Later in the afternoon, Ndisya was informed by people passing by her shop that Nzioki’s house was on fire. She rushed there, found many people standing by, went over to the main house, peeped through the window, and saw bodies of three children burnt inside. She was shocked, and saw the appellant in the police vehicle. She knew the appellant as an employee of Nzioki.

At about 3.00 p.m. on the same day, Jacinta Kanini Mutei (PW3) (Jacinta), a form 3 student at Kisaani village, was on her way to the African Brotherhood Church to attend a choir practice when she saw smoke coming out of Nzioki’s main house, and immediately proceeded there. She heard a groaning sound coming from the kitchen, then saw the appellant who she knew to be the employee of Nzioki run out of the kitchen towards the latrine, wearing no shirt and only a long trouser and holding a panga. She ran back to the main road, alerted other choir members, and returned with them to help put out the fire. Among those who accompanied her was Susan Peter Kinyuma (PW4) (Susan) who also saw the appellant inside the burning house. Later, Jacinta and Susan saw the appellant jump out of the kitchen window, wearing only an under pant, and disappear into the bush behind the house.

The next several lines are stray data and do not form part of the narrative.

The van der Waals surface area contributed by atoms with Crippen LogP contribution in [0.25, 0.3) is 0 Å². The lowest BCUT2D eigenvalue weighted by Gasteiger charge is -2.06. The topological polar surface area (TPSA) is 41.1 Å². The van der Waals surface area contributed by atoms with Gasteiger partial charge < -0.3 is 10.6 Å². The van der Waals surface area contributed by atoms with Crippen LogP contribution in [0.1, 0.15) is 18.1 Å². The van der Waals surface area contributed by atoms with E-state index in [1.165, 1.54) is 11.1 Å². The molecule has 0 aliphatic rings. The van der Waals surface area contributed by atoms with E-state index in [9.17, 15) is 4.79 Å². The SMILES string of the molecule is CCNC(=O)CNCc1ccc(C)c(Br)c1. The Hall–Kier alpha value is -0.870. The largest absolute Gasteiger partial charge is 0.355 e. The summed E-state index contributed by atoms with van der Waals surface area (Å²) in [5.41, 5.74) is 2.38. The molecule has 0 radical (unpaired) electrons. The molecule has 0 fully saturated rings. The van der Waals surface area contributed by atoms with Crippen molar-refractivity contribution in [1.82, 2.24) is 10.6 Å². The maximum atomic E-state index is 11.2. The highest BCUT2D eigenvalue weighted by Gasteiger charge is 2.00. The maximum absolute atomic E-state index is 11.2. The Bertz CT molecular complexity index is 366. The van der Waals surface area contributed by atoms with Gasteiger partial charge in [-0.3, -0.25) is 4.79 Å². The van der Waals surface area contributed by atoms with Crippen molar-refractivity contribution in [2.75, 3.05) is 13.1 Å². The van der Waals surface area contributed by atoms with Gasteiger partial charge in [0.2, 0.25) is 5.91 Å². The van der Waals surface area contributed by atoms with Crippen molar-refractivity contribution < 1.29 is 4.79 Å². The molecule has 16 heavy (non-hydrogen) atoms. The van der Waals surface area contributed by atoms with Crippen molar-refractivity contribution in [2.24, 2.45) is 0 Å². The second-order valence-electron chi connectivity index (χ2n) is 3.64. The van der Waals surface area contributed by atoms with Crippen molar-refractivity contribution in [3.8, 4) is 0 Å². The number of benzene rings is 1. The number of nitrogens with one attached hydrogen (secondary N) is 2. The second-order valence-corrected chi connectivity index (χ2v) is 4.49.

Meanwhile, members of the public alerted the District Officer, Kennedy Mutuku (PW6) (DO) who mobilized the police and led a team to Nzioki’s house, and found the burnt bodies of the three children in the house, and later found the appellant in the bush, lying down with foam oozing from his mouth and nose. He had only his underpants on. A bottle of steladone cattle dip was found by his side.

Just before the appellant was taken to the hospital, Nzioki who had by then been informed by a neighbor of the fire at his house, arrived. He saw the appellant in the police motor vehicle, but did not talk to him. He peeped through the window, and saw three bodies burned beyond recognition.

According to Dr. Patrick Lumumba (PW7) who conducted the post-mortem examination on the three deceased children’s bodies, death had resulted from extensive burns. He also observed that the head of each body had a fractured scull with extensively burned brain.